By the halfway point of the journey, the van is pretty full – two guys in military uniforms are in the front with the driver. Two local women are on my row, followed by a row of men behind me and a German couple on the third row, and one man sitting in the back sandwiched between Freddie and the luggage.
I check the map on my phone. We are making progress. Less than two hours left. I can handle this.
Then, I notice the women on the far edge of my row holding a small plastic bag over her face. I cringe. This is a common site in Asia—she was car sick and puking despite being in the front seat. She ties the bag together and hands it to the lady by the door who immediately throws it out the window. She holds a second bag up to her face.
To distract myself, I decide to record Freddie’s vocals on my iPhone. I notice he tends to crow more when the driver hit the brakes. I spend the next 30 minutes recording off and on narrowly missing his singing. (If you check out my Instagram story on Vietnam, you can hear Freddie!)
Mong Tay Island is a small island off the northern coast of Phu Quoc.
The van empties quickly the closer we get to Ha Tien. Finally, we pull into the bus station and the woman motions for me to get off the bus. It was only me and the German couple left on board.
The minute the van door opens, a swarm of taxi drivers appear like seagulls fighting over an abandoned French fry. I had flashbacks to India.
As I climb off the “bus,” I glance in the backseat to look for Freddie. I notice a cardboard box with holes cut in it. Freddie is real.
There’s nothing I hate more than someone yelling “taxi!” in my face. I dart inside the bus station and one guy peels off from the pack to follow me. He relentlessly asks if I need a taxi because it’s obvious that I do.
I’m always weary of trusting anyone who approaches me for a taxi and prefer to make sure I have a legitimate taxi. I walk to the ticket counter and ask for a taxi. The woman calls over the man I was just avoiding.
Feeling defeated, we agree on a price. I walk outside. He motions for me to wait while he gets the car. Two minutes later, he drives over on a motorbike. I look at my bright teal 25-inch suitcase and look back at him confused. He grabs the suitcase and puts it between his legs. Then, he hands me a helmet and motions for me to climb on the back.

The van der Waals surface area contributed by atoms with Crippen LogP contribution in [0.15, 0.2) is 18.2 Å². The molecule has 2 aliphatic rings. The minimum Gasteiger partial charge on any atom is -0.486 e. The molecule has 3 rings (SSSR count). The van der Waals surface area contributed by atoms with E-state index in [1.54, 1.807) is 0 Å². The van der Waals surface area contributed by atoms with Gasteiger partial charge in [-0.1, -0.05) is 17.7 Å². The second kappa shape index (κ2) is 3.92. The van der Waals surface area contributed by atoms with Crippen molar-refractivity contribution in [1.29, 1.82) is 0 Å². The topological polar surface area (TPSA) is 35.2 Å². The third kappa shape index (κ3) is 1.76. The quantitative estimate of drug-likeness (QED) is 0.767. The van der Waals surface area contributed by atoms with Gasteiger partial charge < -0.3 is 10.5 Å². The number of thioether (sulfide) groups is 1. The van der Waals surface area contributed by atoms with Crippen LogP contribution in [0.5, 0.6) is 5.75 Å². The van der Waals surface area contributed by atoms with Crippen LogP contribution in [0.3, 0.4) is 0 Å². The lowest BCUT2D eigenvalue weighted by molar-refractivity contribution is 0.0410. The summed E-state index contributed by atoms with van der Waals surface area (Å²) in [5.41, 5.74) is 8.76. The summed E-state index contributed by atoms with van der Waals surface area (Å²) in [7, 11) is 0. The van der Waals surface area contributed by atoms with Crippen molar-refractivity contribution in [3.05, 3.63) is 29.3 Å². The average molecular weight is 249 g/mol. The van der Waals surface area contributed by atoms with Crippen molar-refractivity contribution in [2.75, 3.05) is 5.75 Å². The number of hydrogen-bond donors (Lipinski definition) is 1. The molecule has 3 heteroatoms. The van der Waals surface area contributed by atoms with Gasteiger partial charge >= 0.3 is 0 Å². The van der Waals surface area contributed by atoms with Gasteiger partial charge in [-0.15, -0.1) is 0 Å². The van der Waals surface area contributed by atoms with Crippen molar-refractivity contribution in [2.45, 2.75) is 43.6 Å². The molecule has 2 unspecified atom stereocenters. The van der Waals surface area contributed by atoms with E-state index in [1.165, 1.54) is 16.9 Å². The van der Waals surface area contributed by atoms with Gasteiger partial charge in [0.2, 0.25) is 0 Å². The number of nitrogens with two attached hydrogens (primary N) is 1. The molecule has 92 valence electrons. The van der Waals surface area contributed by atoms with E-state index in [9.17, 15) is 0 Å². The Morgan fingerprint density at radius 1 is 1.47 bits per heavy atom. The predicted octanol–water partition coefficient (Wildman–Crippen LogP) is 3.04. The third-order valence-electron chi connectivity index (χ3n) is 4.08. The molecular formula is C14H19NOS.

My transit options just keep getting more dangerous as the day unfolds. It’s only two miles to the ferry, I tell myself as I reluctantly climb on the back with 30-pounds of camera gear on my back and a small duffle (with the gnome and my snacks) on my lap.
The driver asks if I have a ticket for the ferry. I don’t have a ticket, but I lie. (Unless you want pay double, the answer to this question is always yes.)
The taxi driver swerves a bit at first trying to navigate the steering with my suitcase in the way. I have a death grip on the back of the bike. Then, he pulls over at a travel agency and asks me again if I need a ticket. I lie again. Vietnam is notorious for trying to rip off foreigners.
We finally pull up to the ferry terminal. A man runs up to me to ask if I have a ticket. I lie a third time.
I rush up to the counter inside and buy a ticket from the actual ferry company to avoid paying the “foreigner” surcharge the third-parties add. I only pay the amount that’s visibly printed on the ticket.
As the ferry departs, I take note of where the life jackets are located despite the fact that the ferry is probably the safest form of transit I’ve been on all day. I settle in for a nap and think about Freddie. I’m sure our paths will cross again on another day when I am trying to nap.
In 2002, I took my first trip overseas to study abroad in England. Smart phones didn’t exist. Texting wasn’t even a thing yet. While the nostalgic part of me misses the days of paper maps and film cameras, smart phones do make travel and life a lot easier.
I’ve been on the road almost nonstop for over a year and keep trying new apps to simplify my travels and life. Here’s a recap of my current favorite travel apps – almost all of them are free, available on all phone platforms and have web versions!
XE is my favorite currency app. It allows you to add up to 10 currencies and switch easily been them. The best part is that it even works offline using the last updated rate. I use this all the time to check the cost of things to make sure I’m not overspending. TIP: If you have the option to pay in different currencies, check the rate for both to see which is cheaper. It’s almost always cheaper to pay in the local currency.
XE Currency Converter app is FREE and even works offline with the last updated rate. It’s saved in a lot during the last month in Vietnam.
The offline GPS app Maps.me is a must-have for all hikers and anyone traveling to areas without phone service. Simply download a map of where you are going, and the app will help you navigate efficiently without phone service. It allows you to create and edit routes, which many hikers share online. Read the app user guide before using in remote locations. Another highlight is that the app is completely free—no in-app purchases!
I used Maps.me to map all the places we stopped on my Mongolia trip back in August. It’s a great, customizable offline map tool.
1Password is my favorite app of all time even when I’m not traveling. The app securely stores and organizes all your passwords in one place. It’s easily searchable for what you need. I keep EVERYTHING in it – bank details, frequently flyer accounts and email passwords. It syncs across devices easily and is very secure. You use one password to open the app. (TIP: Use a password that you’ve never used elsewhere.) I use it to copy and paste my credit card number when shopping online. While the app isn’t free, it’s inexpensive – $2.99/month or $4.99 for a family of 5. There’s a free 30-day trail. (Full disclosure: I got this app for free through my old job five years ago so I don’t pay for it.)